• mental workload: the work of composing the text takes the mind off the road
  • control: using the phone's keypad means that only one hand is on the wheel
  • visual attention: eyes are on the phone not on the road ahead

The key consequences found by the study were:-

  • Slower Reaction times: participants were asked to react to a buzzer or a visual cue which would appear on the screen of the simulator. Writing a text message had the biggest impact on reaction times, increasing them from 1.2 seconds to 1.6 seconds. At motorway speeds, this would mean travelling an additional three car lengths before beginning to brake. Some participants missed the visual trigger completely. TRL notes "the failure to detect hazards and increased response times to hazards has clear implications for safety."
  • Inability to maintain safe following distance: tailgating causes one-third of injury accidents on the motorway network. A safe following distance is vital to road safety. Participants were less able to maintain a safe distance behind a lead vehicle, and also strayed out of lane position behind it, when distracted by a texting task.
  • Inability to hold lane position: participants' tendency to drift out of their lane while trying to write a text increased by 91.4% compared to a "control drive" where they were concentrating on the driving task. In busy dual carriageways and motorways, drifting out of position is a serious hazard, while in a town centre or rural road losing position might result in a collision with a pedestrian, cyclist or motorcyclist.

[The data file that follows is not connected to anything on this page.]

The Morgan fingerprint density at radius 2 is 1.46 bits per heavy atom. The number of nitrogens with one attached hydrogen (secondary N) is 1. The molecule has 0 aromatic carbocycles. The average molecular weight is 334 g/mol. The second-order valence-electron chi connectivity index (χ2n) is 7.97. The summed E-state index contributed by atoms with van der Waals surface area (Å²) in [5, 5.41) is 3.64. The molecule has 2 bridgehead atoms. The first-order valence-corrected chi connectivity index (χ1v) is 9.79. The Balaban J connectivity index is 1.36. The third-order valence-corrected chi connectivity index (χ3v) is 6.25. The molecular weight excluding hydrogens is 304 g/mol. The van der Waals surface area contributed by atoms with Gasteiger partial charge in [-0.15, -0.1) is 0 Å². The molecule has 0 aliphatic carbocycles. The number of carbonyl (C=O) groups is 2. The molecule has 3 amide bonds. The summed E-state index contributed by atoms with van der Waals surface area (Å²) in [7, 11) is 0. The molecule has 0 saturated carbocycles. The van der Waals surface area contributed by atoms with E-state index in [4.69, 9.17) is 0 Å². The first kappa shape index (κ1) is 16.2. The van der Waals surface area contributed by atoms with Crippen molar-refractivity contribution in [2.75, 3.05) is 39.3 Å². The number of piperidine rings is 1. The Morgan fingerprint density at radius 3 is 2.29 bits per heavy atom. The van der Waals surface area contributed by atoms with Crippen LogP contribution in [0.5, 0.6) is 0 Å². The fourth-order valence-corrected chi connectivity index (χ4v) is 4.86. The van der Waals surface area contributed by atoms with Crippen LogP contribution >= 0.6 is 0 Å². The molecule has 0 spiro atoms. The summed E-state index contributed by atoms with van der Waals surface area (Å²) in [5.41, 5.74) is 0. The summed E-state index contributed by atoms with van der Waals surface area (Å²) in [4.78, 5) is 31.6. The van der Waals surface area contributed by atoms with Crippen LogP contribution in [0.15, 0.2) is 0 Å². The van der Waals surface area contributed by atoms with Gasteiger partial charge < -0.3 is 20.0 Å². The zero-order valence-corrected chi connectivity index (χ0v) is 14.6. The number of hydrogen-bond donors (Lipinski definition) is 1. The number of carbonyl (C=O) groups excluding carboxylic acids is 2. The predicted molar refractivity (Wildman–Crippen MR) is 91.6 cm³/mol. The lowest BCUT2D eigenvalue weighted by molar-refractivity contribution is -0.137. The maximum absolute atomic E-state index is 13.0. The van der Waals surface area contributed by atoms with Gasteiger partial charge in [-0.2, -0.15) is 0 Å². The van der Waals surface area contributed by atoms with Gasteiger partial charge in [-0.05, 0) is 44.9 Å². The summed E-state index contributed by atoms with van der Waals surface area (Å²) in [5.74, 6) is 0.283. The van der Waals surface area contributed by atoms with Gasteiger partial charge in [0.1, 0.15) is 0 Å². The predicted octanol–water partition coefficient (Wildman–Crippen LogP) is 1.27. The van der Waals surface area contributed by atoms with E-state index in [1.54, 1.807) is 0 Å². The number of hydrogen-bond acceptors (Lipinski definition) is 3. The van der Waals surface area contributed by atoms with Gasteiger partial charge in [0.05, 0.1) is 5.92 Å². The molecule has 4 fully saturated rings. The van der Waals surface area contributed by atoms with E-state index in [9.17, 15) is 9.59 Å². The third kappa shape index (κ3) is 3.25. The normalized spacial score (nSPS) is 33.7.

TRL conclude: "the combination of increased mental workload required to write a text message, the control impairment caused by the physical act of holding the phone, and the visual impairment caused by continually shifting visual orientation between the phone display and the road ahead resulted in significantly impaired ability to maintain safe road position."

Professor Stephen Glaister, Director of the RAC Foundation, said: "The participants in this study were almost unanimous in their view that drink driving was the most dangerous action on the road. Yet this research clearly shows that a motorist who is texting is significantly more impaired than a motorist at the legal limit for alcohol. No responsible motorist would drink and drive. We need to ensure that text devotees understand that texting is one of the most hazardous things that can be done while in charge of a motor car."

Dr Nick Reed, Senior Human Factors Researcher at TRL, said: "This research demonstrates how dangerous it is to drive and text. When texting, drivers are distracted by taking their hand off the wheel to use their phone, by trying to read small text on the phone display, and by thinking about how to write their message. This combination of factors resulted in the impairments to reaction time and vehicle control that place the driver at a greater risk than having consumed alcohol to the legal limit for driving."


* RAC Foundation poll of 2002 Facebook users.

** Mobile Data Association report, February 2008.

*** Full details of the comparative impact of different impairments: